"The movement is ... meant to mimic the movement of the earth around its own axis as well as its journey around the sun. The dervishes move faster and faster in a synchronised way, their eyes half closed till they are a twirling blur.
...revolution is a natural order of things from the planets to the atom. Even the blood in our body is constantly circulating. Rumi said, ‘Wherever you turn, there is God’; maybe, that explains why the dancers twirl round and round fluidly in a trance like state, never dizzy or knocking against one another, feet never faltering. Their eyes are glazed and their heads flop to one side.
They say that the dance had its origins in Konya, a city in the Anatolia region of Turkey. When Rumi was roaming the streets, he heard the rhythmic beat of a goldsmith’s hammer on the anvil ... he started whirling joyfully in tune with it and reached a trance-like state. He later danced in front of his followers accompanied by his poems. The rest is history!
There is a technique behind whirling. The dervishes keep their left foot solidly planted and their skirts hems are lined with mesh. They are known to train on a wooden board, one metre square, with the toes of one foot positioned against a nail. Being a dervish means learning to control your body through special breathing techniques that help you to overcome any nausea arising out of spinning. But the essential ingredient is much more than just careful footwork and deep concentration. It’s about a mystical journey and the devotion and the spiritual union with God.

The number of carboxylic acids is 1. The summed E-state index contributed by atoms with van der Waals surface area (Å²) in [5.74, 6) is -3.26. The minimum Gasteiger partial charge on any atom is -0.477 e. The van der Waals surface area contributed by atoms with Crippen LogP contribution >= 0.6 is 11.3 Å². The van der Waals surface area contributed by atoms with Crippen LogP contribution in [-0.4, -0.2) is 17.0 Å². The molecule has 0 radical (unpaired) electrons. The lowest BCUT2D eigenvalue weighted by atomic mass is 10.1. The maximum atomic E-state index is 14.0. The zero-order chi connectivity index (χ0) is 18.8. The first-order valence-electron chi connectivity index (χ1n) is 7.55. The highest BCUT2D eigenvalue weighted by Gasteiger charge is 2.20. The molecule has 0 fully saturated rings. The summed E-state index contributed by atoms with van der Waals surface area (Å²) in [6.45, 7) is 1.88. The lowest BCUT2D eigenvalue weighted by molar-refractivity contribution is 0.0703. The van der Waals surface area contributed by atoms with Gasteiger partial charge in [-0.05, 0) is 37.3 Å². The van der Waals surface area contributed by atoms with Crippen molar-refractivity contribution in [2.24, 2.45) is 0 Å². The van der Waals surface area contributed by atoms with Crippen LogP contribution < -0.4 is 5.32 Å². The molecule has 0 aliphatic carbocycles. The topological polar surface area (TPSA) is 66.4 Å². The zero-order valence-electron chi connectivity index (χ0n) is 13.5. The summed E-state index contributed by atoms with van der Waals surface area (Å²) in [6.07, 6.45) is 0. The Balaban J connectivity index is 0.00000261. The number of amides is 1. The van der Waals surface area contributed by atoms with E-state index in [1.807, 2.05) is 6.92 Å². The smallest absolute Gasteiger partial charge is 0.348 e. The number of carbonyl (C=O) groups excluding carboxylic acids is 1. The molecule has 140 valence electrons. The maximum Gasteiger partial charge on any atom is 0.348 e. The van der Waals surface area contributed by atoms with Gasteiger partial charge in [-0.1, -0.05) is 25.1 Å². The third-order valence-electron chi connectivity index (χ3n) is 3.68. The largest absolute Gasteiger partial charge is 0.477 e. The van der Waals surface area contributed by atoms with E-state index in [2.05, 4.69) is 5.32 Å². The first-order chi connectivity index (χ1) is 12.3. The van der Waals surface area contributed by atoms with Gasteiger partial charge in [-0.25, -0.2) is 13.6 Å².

...Today, dervishes can be ordinary people like students, office workers or teachers. It takes almost a year’s training which includes learning to play music... and writing calligraphy."
Surely whirling is exercise at least, for the legs, and must assist the forcible circulation of arterial blood to the hands. They are said to be held bent palms facing opposite each other, one up, one down.
Except for the blood pumped by muscles of the legs, it can't help blood in extremities return via veins, because the centrifugal force is outward, away from the more central heart.
It would help the left heart muscle force blood outward from the centre of rotation but oppose venous blood returning from outside the centre. The leg movement would involve continuous operation of the venous pumps in the calves and thighs. Central veins like the jugulars and azygus would be less affected than more outside ones.
If the head is flopped over to one side there would be more outward force on the neck and brain. Gravity would still have the same effect on blood as when a person is upright but not whirling.
Anybody tried it?
(This post is not meant to offend any religious belief, but only to assist in a quest for the right treatment. Do not try this at home.)